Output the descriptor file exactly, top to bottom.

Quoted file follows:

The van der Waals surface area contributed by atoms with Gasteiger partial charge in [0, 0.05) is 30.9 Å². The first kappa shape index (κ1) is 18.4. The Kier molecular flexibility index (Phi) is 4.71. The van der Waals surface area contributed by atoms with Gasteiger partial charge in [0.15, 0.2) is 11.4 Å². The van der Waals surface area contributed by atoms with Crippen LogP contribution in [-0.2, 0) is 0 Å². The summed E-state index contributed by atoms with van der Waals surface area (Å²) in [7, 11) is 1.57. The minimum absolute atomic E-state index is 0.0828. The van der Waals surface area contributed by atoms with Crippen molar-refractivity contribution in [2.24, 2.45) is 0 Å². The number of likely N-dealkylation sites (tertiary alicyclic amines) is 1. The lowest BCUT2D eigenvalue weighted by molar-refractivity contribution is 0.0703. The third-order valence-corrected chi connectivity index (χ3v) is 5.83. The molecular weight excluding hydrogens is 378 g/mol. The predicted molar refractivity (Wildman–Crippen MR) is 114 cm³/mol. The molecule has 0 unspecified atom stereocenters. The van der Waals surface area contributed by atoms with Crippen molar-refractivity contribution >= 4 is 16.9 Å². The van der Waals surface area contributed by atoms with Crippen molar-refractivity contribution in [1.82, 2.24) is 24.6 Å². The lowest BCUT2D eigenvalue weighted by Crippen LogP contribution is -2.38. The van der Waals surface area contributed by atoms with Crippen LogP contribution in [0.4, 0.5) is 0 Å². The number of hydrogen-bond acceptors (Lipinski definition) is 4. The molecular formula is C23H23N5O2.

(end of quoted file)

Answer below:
The van der Waals surface area contributed by atoms with Gasteiger partial charge in [0, 0.05) is 30.9 Å². The first kappa shape index (κ1) is 18.4. The Kier molecular flexibility index (Phi) is 4.71. The van der Waals surface area contributed by atoms with Gasteiger partial charge in [0.15, 0.2) is 11.4 Å². The van der Waals surface area contributed by atoms with Crippen LogP contribution in [-0.2, 0) is 0 Å². The summed E-state index contributed by atoms with van der Waals surface area (Å²) in [7, 11) is 1.57. The minimum absolute atomic E-state index is 0.0828. The van der Waals surface area contributed by atoms with Crippen molar-refractivity contribution in [2.24, 2.45) is 0 Å². The number of likely N-dealkylation sites (tertiary alicyclic amines) is 1. The lowest BCUT2D eigenvalue weighted by molar-refractivity contribution is 0.0703. The third-order valence-corrected chi connectivity index (χ3v) is 5.83. The molecular weight excluding hydrogens is 378 g/mol. The predicted molar refractivity (Wildman–Crippen MR) is 114 cm³/mol. The molecule has 0 unspecified atom stereocenters. The van der Waals surface area contributed by atoms with Crippen molar-refractivity contribution >= 4 is 16.9 Å². The van der Waals surface area contributed by atoms with Crippen molar-refractivity contribution in [1.82, 2.24) is 24.6 Å². The lowest BCUT2D eigenvalue weighted by Crippen LogP contribution is -2.38. The van der Waals surface area contributed by atoms with Crippen LogP contribution in [0.4, 0.5) is 0 Å². The number of hydrogen-bond acceptors (Lipinski definition) is 4. The molecular formula is C23H23N5O2.